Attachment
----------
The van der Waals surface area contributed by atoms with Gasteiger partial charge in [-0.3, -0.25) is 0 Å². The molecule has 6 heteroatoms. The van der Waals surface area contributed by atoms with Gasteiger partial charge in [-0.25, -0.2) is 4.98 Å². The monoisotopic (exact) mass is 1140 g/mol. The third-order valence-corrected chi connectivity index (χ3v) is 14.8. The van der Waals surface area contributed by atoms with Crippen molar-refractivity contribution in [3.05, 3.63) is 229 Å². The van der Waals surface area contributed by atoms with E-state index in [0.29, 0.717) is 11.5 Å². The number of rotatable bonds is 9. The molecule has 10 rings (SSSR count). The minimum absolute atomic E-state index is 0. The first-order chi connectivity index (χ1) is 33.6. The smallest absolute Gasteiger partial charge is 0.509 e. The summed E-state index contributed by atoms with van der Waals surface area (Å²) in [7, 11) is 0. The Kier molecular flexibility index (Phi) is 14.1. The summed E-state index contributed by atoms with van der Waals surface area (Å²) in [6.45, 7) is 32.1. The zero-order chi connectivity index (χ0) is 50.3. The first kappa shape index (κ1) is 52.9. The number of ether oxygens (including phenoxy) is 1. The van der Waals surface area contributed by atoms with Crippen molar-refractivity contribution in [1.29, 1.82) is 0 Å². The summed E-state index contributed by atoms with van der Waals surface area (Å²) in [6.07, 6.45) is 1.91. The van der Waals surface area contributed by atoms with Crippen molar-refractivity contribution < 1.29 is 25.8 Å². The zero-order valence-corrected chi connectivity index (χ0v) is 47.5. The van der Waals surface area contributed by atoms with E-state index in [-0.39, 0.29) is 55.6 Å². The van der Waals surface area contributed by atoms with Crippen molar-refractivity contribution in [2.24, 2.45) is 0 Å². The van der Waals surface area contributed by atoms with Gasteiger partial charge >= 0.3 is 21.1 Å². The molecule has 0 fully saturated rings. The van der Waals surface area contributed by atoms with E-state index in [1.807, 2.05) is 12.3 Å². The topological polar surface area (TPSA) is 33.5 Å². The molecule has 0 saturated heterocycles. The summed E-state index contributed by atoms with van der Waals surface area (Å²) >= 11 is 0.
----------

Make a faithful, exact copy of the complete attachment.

The van der Waals surface area contributed by atoms with Gasteiger partial charge in [-0.3, -0.25) is 0 Å². The molecule has 6 heteroatoms. The van der Waals surface area contributed by atoms with Gasteiger partial charge in [-0.25, -0.2) is 4.98 Å². The monoisotopic (exact) mass is 1140 g/mol. The third-order valence-corrected chi connectivity index (χ3v) is 14.8. The van der Waals surface area contributed by atoms with Crippen molar-refractivity contribution in [3.05, 3.63) is 229 Å². The van der Waals surface area contributed by atoms with E-state index in [0.29, 0.717) is 11.5 Å². The number of rotatable bonds is 9. The molecule has 10 rings (SSSR count). The minimum absolute atomic E-state index is 0. The first-order chi connectivity index (χ1) is 33.6. The smallest absolute Gasteiger partial charge is 0.509 e. The summed E-state index contributed by atoms with van der Waals surface area (Å²) in [7, 11) is 0. The Kier molecular flexibility index (Phi) is 14.1. The summed E-state index contributed by atoms with van der Waals surface area (Å²) in [6.45, 7) is 32.1. The zero-order chi connectivity index (χ0) is 50.3. The first kappa shape index (κ1) is 52.9. The number of ether oxygens (including phenoxy) is 1. The van der Waals surface area contributed by atoms with Crippen molar-refractivity contribution in [1.29, 1.82) is 0 Å². The summed E-state index contributed by atoms with van der Waals surface area (Å²) in [6.07, 6.45) is 1.91. The van der Waals surface area contributed by atoms with Crippen molar-refractivity contribution < 1.29 is 25.8 Å². The zero-order valence-corrected chi connectivity index (χ0v) is 47.5. The van der Waals surface area contributed by atoms with E-state index in [-0.39, 0.29) is 55.6 Å². The van der Waals surface area contributed by atoms with Crippen molar-refractivity contribution in [2.24, 2.45) is 0 Å². The van der Waals surface area contributed by atoms with Gasteiger partial charge >= 0.3 is 21.1 Å². The molecule has 0 fully saturated rings. The van der Waals surface area contributed by atoms with E-state index in [1.807, 2.05) is 12.3 Å². The topological polar surface area (TPSA) is 33.5 Å². The molecule has 0 saturated heterocycles. The summed E-state index contributed by atoms with van der Waals surface area (Å²) >= 11 is 0.